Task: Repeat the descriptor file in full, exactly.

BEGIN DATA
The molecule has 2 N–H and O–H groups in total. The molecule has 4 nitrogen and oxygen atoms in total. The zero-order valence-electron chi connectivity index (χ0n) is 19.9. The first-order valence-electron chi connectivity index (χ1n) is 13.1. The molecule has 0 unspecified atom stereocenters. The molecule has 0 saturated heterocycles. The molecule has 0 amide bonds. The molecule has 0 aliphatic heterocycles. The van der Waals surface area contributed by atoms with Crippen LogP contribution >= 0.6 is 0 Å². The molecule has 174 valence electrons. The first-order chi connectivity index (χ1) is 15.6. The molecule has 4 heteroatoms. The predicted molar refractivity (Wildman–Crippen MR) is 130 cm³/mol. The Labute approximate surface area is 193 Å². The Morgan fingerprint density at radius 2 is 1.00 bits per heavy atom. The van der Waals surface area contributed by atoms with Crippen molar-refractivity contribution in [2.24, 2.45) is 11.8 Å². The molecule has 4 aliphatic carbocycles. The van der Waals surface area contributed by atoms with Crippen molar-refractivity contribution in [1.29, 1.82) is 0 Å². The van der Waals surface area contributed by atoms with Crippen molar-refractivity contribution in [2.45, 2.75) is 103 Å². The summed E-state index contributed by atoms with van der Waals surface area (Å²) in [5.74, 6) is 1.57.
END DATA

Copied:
The molecule has 2 N–H and O–H groups in total. The molecule has 4 nitrogen and oxygen atoms in total. The zero-order valence-electron chi connectivity index (χ0n) is 19.9. The first-order valence-electron chi connectivity index (χ1n) is 13.1. The molecule has 0 unspecified atom stereocenters. The molecule has 0 saturated heterocycles. The molecule has 0 amide bonds. The molecule has 0 aliphatic heterocycles. The van der Waals surface area contributed by atoms with Crippen LogP contribution >= 0.6 is 0 Å². The molecule has 174 valence electrons. The first-order chi connectivity index (χ1) is 15.6. The molecule has 4 heteroatoms. The predicted molar refractivity (Wildman–Crippen MR) is 130 cm³/mol. The Labute approximate surface area is 193 Å². The Morgan fingerprint density at radius 2 is 1.00 bits per heavy atom. The van der Waals surface area contributed by atoms with Crippen molar-refractivity contribution in [2.24, 2.45) is 11.8 Å². The molecule has 4 aliphatic carbocycles. The van der Waals surface area contributed by atoms with Crippen molar-refractivity contribution in [1.29, 1.82) is 0 Å². The van der Waals surface area contributed by atoms with Crippen molar-refractivity contribution in [2.45, 2.75) is 103 Å². The summed E-state index contributed by atoms with van der Waals surface area (Å²) in [5.74, 6) is 1.57.